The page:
By Robin Davies
For generations of young Australians with a passion for social justice, volunteering in developing or indigenous communities has been a rite of passage. Bill Armstrong has been deeply involved in this movement since the 1960s, making considerable contributions and observing its shifts and successes.
It’s the late 1950s in Australia. You’re a recent university graduate, wanting to do something useful and gain some international experience before you step onto one or another professional conveyor belt. You’re happy to work for close to nothing. In fact, you’re determined to work under the same conditions as your local counterparts. Coming from White Australia, this makes some kind of a point. Thanks to Herb Feith and the Australian Student Christian Movement, you can apply to participate in the Volunteer Graduate Scheme and perhaps go to Indonesia.
Two generations pass, and it’s the late 1990s. International volunteering is more commonplace yet harder to break into. Volunteers are now mostly middle-aged and mid-career, with plenty of skills and experience. Fortunately for you, the Howard government fondly recalls the 1950s when volunteering was much more about building relationships and taking young Australians outside their comfort zones. It has recently created an ‘Australian Youth Ambassadors for Development’ program to which you can apply.
Another generation passes. It’s today. The Youth Ambassadors program is no more, having been inexplicably cancelled, as it was created, by a Coalition government. Nevertheless, you want to apply to go to a developing country as a government-sponsored volunteer. You read up on the relevant scheme, Australian Volunteers for International Development. You find it byzantine, but never mind. What might you get to do?
The scheme, you learn, ‘provides opportunities for skilled Australians to contribute to the Australian Government’s aid program’. It also seeks ‘to promote a positive perception of Australia in the Indo-Pacific region’.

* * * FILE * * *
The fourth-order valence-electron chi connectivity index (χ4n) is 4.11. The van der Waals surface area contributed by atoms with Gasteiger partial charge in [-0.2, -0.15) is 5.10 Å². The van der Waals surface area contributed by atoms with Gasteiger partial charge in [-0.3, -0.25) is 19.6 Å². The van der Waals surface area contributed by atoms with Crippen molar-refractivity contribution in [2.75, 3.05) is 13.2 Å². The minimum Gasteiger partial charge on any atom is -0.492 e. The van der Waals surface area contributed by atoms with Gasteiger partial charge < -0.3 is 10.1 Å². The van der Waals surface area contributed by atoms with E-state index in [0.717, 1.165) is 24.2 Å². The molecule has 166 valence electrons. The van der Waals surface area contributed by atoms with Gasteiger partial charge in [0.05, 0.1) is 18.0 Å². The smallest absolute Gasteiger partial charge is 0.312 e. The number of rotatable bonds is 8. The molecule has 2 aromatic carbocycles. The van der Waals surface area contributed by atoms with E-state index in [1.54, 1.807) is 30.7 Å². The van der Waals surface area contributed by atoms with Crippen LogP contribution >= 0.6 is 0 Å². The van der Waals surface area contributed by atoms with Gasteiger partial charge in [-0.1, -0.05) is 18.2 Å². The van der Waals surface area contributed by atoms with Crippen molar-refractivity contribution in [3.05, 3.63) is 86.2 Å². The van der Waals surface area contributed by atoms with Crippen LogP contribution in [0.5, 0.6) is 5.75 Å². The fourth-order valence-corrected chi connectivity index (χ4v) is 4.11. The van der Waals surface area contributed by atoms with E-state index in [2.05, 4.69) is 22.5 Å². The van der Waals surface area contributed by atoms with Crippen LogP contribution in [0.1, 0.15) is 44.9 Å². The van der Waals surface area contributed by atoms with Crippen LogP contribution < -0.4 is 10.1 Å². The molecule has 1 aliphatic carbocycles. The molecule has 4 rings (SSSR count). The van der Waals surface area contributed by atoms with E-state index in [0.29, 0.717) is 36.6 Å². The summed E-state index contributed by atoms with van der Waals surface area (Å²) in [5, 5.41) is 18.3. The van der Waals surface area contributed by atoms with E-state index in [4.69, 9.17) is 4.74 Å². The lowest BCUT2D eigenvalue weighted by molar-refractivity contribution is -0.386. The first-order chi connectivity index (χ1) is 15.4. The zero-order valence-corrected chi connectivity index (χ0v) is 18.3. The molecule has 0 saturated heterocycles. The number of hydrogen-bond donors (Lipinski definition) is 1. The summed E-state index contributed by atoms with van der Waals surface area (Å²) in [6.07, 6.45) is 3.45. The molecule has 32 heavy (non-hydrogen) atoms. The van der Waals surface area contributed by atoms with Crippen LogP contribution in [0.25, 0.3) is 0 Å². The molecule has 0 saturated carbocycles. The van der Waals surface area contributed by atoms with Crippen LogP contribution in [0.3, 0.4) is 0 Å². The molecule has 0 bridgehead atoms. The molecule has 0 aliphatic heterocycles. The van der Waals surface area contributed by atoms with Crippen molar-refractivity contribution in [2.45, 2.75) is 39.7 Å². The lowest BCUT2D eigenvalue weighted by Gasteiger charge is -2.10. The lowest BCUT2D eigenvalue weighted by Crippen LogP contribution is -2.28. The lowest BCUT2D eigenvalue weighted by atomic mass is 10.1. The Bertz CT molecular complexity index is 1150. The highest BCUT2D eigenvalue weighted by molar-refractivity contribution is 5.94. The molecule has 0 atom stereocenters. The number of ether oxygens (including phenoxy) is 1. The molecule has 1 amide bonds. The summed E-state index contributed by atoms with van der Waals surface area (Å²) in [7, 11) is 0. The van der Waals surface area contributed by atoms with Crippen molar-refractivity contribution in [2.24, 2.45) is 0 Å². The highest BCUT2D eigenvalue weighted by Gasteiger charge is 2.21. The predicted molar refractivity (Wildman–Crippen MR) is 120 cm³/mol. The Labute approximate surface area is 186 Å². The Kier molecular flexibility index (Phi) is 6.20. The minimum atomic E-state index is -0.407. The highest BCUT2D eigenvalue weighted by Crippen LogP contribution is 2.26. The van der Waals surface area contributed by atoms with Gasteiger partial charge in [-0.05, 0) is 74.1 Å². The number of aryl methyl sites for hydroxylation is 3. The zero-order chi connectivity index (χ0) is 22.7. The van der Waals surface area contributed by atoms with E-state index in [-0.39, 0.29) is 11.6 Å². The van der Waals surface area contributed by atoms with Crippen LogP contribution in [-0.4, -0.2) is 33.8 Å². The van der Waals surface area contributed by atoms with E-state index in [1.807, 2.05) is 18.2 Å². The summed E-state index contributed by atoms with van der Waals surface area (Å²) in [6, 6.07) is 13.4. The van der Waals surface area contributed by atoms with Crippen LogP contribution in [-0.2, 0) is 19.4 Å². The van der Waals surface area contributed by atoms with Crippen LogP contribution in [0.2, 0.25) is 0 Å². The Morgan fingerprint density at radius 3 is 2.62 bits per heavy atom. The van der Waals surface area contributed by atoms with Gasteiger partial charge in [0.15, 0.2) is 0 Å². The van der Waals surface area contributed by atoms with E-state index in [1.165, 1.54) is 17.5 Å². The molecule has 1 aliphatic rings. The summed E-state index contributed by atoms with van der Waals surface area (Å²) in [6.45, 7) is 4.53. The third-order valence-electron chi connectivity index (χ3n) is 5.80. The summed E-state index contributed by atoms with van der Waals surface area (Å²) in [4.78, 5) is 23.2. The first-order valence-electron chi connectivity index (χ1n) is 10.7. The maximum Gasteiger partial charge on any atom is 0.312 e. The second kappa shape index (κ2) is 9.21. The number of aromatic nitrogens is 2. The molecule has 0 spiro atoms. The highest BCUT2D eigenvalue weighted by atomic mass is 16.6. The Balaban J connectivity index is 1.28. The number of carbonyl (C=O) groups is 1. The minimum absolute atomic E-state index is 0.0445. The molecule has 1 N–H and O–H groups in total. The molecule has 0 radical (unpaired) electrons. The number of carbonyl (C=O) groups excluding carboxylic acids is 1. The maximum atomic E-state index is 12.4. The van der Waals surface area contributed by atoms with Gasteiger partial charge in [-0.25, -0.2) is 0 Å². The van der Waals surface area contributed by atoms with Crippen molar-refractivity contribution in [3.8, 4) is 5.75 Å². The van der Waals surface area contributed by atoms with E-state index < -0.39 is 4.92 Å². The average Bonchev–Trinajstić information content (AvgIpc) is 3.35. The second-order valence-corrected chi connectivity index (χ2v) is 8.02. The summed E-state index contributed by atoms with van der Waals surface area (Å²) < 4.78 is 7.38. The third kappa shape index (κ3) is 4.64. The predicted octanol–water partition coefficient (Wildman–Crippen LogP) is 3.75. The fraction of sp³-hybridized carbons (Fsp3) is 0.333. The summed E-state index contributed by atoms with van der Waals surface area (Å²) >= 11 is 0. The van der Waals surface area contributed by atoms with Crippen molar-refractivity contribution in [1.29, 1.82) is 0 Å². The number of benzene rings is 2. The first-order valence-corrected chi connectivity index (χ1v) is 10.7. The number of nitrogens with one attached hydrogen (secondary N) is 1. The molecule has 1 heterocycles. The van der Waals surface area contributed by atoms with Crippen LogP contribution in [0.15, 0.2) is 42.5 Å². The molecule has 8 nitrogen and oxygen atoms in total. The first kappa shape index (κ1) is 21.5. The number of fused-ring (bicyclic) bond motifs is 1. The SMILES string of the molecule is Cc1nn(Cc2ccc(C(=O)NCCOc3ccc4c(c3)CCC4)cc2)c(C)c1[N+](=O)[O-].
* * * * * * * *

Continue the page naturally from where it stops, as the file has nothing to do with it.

Those weren’t exactly your objectives but never mind, you press on. What, in particular, might you do? Well, you’ll ‘support the capacity of host organisations to deliver effective and sustainable development outcomes focused on economic growth and poverty reduction’. You’ll also ‘promote positive people-to-people links between individuals, organisations and communities in developing countries and in Australia’.
At which point, if not entirely discouraged, you hazard a hopeful guess that somewhere within this formidable fortress of dead words and bureaucratic obstacles is probably much the same thing that you might have found a few generations ago—a way of doing useful and fulfilling things overseas. So you brace yourself and get on with the application.
Missionaries, mercenaries, misfits
Bill Armstrong has been deeply immersed in Australian volunteering through all these passing generations. He is best known as head of the Melbourne-based non-government organisation Australian Volunteers International, which until 1999 had been known as the Overseas Service Bureau, for two decades until his retirement in 2002. But he goes back much further than that, having joined the fledgling Overseas Service Bureau as a junior staff member in the early 1960s, around the time it absorbed the Volunteer Graduate Scheme.
Unsurprisingly, Bill has encountered sceptics in the course of his career, people who think that volunteering is a kind of amateur activity without much impact, or at least lasting impact.
‘There are lots of people who somehow can’t get out from under the fact that if you don’t earn big money you’re not really professional, or there’s something wrong with you—you’re a “missionary, mercenary or misfit”.
Bill well recalls the period when Papua New Guinea was heavily dependent on the substantial numbers of Australian volunteers who worked as doctors, nurses, teachers and engineers throughout the country. He points to OSB’s early project in Vietnam, which trained or upgraded about 1,000 Vietnamese English-language teachers before the Australian government was ready to go back in with its own aid program. He points to the contributions of Australian and other volunteers in refugee camps in Africa and other parts of the world. And he talks also about the particular importance of volunteers in small and fragile states.
‘I can think of a situation in the Cook Islands in the Pacific, where for something like 10 or 15 years a series of volunteers were responsible for electrical engineering at the power plant, until the local authorities were able to take responsibility. And in East Timor, following the crisis of ’99, there were some 200 volunteers from Australia, some attached to the UN, working in very senior positions within the fledgling public service.’